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The conflict in Syria, now in its ninth year, started as a peaceful domestic uprising against an autocratic dictator. Over the course of the war, the Syrian theater has evolved into the crucible for a complex series of intersecting conflicts that have distracted and diminished U.S. allies and partners, positioned adversaries and competitors to shape the future of the Middle East, victimized millions of Syrians and fast-tracked a race to the bottom for the conduct of future wars.
Syria under the Assad regime has long posed a threat to U.S. national security interests. In 1979, the United States designated Syria as a state sponsor of terrorism. The Assad family has survived in power by operating at the intersection of criminal webs and terrorist networks. Before the 2011 uprising, Bashar al-Assad’s Syria provided a permissive environment for both al-Qaida and Iran, another state sponsor of terrorism. Assad facilitated and encouraged the movement of al-Qaida operatives to Iraq to conduct attacks against U.S. forces. At the same time, Assad allowed Iran to extend its Shia militant network across Syria and into Lebanon in order to threaten Israel.
Syria is now a breeding ground for terrorist organizations committed to attacking the United States, the front line for Iranian power projection and the main stage for Russia’s return to the region. Each of these actors is now better positioned to influence Syria’s future than the United States and its allies and partners. Meanwhile, massive refugee outflows from Syria — whether fleeing the Assad regime’s brutality or ISIS’s depravity — are exacerbating the economic fragility of Syria’s neighbors and influencing electoral outcomes in Europe.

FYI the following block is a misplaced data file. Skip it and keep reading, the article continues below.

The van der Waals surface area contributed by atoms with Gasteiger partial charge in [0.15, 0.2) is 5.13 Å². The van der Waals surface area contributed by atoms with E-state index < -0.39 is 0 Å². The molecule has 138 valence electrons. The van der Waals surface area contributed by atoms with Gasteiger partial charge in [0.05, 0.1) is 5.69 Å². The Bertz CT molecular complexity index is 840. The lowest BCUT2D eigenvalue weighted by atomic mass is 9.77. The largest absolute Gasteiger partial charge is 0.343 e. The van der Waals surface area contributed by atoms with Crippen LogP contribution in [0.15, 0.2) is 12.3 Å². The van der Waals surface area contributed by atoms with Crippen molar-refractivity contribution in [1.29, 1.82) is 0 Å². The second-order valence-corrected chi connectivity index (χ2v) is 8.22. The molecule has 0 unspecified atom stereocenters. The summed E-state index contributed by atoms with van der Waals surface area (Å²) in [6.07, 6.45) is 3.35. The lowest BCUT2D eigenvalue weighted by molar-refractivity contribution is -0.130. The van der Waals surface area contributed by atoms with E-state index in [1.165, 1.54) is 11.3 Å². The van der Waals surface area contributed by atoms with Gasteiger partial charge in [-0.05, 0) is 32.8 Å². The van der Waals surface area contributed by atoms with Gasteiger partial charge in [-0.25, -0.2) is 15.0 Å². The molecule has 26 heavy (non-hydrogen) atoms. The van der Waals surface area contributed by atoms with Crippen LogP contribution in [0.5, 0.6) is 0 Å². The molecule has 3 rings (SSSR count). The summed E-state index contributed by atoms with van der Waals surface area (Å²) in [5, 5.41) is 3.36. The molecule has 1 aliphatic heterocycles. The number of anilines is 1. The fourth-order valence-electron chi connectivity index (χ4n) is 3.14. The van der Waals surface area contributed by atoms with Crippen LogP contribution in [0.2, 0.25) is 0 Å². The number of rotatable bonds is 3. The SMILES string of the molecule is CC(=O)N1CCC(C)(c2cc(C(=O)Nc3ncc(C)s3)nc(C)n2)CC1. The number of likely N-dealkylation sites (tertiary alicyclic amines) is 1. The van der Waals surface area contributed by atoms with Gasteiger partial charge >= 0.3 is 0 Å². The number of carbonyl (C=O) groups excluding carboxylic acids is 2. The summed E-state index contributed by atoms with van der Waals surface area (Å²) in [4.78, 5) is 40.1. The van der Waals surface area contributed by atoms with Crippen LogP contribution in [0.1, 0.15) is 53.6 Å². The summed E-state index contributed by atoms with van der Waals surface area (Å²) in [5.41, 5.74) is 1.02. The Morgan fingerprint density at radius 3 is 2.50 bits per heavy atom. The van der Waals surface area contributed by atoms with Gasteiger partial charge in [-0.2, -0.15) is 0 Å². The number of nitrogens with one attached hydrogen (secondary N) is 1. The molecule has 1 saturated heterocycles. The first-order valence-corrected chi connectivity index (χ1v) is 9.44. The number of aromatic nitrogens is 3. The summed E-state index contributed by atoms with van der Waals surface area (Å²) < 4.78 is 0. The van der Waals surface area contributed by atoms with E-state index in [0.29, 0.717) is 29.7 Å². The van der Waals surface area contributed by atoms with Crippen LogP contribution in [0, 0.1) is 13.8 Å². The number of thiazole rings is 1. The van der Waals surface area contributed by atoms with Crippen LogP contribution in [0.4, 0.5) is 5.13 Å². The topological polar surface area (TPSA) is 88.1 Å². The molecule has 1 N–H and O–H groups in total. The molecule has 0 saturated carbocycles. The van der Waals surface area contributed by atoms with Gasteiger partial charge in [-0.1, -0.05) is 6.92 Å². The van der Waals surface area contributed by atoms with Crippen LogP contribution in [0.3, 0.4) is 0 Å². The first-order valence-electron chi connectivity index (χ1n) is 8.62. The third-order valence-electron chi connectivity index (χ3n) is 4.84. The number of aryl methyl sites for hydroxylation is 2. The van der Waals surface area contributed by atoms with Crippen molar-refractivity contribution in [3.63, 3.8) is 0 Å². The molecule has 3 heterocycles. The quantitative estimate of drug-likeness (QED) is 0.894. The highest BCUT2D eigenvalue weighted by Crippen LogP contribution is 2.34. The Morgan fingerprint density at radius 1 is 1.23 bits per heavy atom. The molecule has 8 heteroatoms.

America should not stand idly by or back away. Russia now seeks to translate its battlefield successes on behalf of the Assad regime into a political victory and reassert itself as a great power on the international stage. Iran is working to entrench its influence in the Assad regime’s security architecture; integrate its political, economic and cultural influence across Syrian society and cement a permanent base from which to project power into the Mediterranean and threaten Israel.
ISIS, al-Qaida and its offshoots and other violent extremist organizations retain military capabilities and the intent to plot external attacks. This is not a frozen conflict but rather a dynamic and evolving one, which continues to endanger the Syrian people, destabilize Syria’s neighbors and threaten U.S. interests in the region and beyond.
Immediate gratification is no excuse for deserting our allies, the Kurds in Syria this year, the Mujahedeen in Afghanistan in 1989, the Shah of Iran in 1979 and the Mountagnards in Vietnam in 1973. The U.S.’commitment should be honored.